By CAITLIN WILLIAMS
“Our liberty depends on the freedom of the press, and that cannot be limited without being lost,” Thomas Jefferson said, who brought into light the importance of press in the early history of our country. What would Jefferson say now looking at the press of student newspapers as well as nationwide newspaper publications of today?
Even though student newspapers do not reach as wide of a readership as newspapers such as the New York Times, they still face the same problems and limitations as popular print news sources.
All news sources and journalists are protected with the right to freedom of the press and even with that supposed freedom comes boundaries.
The boundaries that journalists must acknowledge are blurry as to where the lines are drawn- even more so for student journalists.
With the importance of a free press comes an even more stressed purpose of telling the factual truth as much as possible. This purpose must be held to the same standards in both large news publications as well as smaller publications such as student-run newspapers.
“The role of the student press is meant to inform the student body- but not just about what’s going on on-campus, but also what’s going on off-campus,” said Dr. Clarence Tweedy, a UMW Associate Professor of English.
If student newspapers are important to educational communities, then why are they facing more limitations than bigger newspaper publishers?
“There’s more of an expectation of journalists out in the real world to publish things that are controversial without too much consequences. Students aren’t able to do that,” said UMW sophomore Abigail Whittington.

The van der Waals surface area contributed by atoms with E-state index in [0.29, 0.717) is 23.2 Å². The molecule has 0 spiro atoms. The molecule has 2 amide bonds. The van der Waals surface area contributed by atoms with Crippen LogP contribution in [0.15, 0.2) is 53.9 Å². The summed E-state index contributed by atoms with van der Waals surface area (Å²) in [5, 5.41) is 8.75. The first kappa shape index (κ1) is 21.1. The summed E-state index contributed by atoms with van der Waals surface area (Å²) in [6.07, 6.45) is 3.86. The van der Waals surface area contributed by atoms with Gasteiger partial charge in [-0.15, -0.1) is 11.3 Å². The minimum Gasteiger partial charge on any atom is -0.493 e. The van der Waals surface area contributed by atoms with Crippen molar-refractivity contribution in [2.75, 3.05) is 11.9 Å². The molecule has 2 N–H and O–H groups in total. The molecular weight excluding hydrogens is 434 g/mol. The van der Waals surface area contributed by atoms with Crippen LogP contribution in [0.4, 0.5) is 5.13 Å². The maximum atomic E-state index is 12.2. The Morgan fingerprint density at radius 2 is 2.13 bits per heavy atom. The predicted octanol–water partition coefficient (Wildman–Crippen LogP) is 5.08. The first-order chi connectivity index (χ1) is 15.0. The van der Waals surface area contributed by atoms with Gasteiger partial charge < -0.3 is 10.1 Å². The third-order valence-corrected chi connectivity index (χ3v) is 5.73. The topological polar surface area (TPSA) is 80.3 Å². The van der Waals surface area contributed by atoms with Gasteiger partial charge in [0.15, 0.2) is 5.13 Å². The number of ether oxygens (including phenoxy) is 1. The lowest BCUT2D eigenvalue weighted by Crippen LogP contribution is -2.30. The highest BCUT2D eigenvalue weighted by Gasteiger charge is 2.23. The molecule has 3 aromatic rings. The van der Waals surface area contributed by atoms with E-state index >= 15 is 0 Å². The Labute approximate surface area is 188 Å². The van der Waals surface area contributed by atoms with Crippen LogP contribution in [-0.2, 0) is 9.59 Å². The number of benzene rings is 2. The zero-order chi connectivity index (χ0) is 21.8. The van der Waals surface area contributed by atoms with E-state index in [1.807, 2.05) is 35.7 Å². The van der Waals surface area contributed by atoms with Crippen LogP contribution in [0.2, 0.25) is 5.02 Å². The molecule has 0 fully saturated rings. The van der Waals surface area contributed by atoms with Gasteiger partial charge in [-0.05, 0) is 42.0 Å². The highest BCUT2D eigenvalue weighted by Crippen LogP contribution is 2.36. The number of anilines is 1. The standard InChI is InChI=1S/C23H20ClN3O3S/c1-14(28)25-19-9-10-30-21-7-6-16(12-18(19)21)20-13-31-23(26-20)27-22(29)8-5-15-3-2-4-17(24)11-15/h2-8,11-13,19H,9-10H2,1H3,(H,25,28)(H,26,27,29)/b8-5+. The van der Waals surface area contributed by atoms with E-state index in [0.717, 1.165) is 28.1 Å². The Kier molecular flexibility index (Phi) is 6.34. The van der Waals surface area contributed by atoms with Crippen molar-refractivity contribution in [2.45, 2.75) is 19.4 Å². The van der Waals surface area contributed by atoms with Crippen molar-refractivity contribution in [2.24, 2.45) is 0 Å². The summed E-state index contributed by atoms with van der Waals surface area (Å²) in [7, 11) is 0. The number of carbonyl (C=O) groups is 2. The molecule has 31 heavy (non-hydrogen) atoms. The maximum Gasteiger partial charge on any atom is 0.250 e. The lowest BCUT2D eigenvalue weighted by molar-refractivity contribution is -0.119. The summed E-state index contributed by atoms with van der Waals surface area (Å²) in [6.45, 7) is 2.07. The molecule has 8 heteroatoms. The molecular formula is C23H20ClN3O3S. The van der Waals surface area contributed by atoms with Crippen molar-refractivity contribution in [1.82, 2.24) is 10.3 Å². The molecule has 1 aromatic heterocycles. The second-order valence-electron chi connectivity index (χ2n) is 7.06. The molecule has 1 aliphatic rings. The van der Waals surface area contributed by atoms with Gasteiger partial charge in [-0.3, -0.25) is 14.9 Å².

In a recent article published by the New York Times, faculty advisor of the campus newspaper at Mount Saint Mary’s University, Ed Egan, was fired for publishing an article written by two of his student journalists that “quoted the university’s president likening struggling freshmen to bunnies that should be drowned,” said The New York Times.
The president made this comment in regards to his plan to lower the retention rate of the university. “The decision, along with other recent punishments of faculty members at Mount St. Mary’s, has triggered outrage well beyond its rural campus in Northern Maryland, earning condemnation from thousands of academics across the country as well as national monitors of academic and journalistic freedom,” said The New York Times.
“As a public figure, you should know that you need to watch your tongue. It’s a reporters job to expose the truth and the true characters of those public figures,” said Whittington.
The publishing of this article exemplified the students’ ability to free press; but yet the reaction made by the university to the story saying that the advisor was “disloyal” proved that there are limitations and certain ethics that the students unknowingly violated. But these ethics are not explicit. This hidden code of ethics is not the same to any two schools or any two students.
“I think since we are students, we aren’t taken seriously and we can be pushed over more easily. As students we don’t really have power. People in the school administrations have a sort of leverage over the students,” said Whittington.
The inequality that can be seen between large news publications and small student-run news publications is one of the biggest problems student newspapers face today. “A fair press is the heart of a democracy,” said Tweedy.
Will student newspapers ever have the same free press views as large news publications? Will the students’ views and opinions ever be taken seriously?
The generations of students are the future generation of this world. Yet, the word of that generation is undermined and seen as immature. Students haven’t seen the world and don’t know what’s going on ‘out in the real world’ so their opinions are ignored.
When students have something important to say, an important viewpoint, they are laughed at. If we are the future, why are we forgotten, laughed at, and undermined with every opinion we say?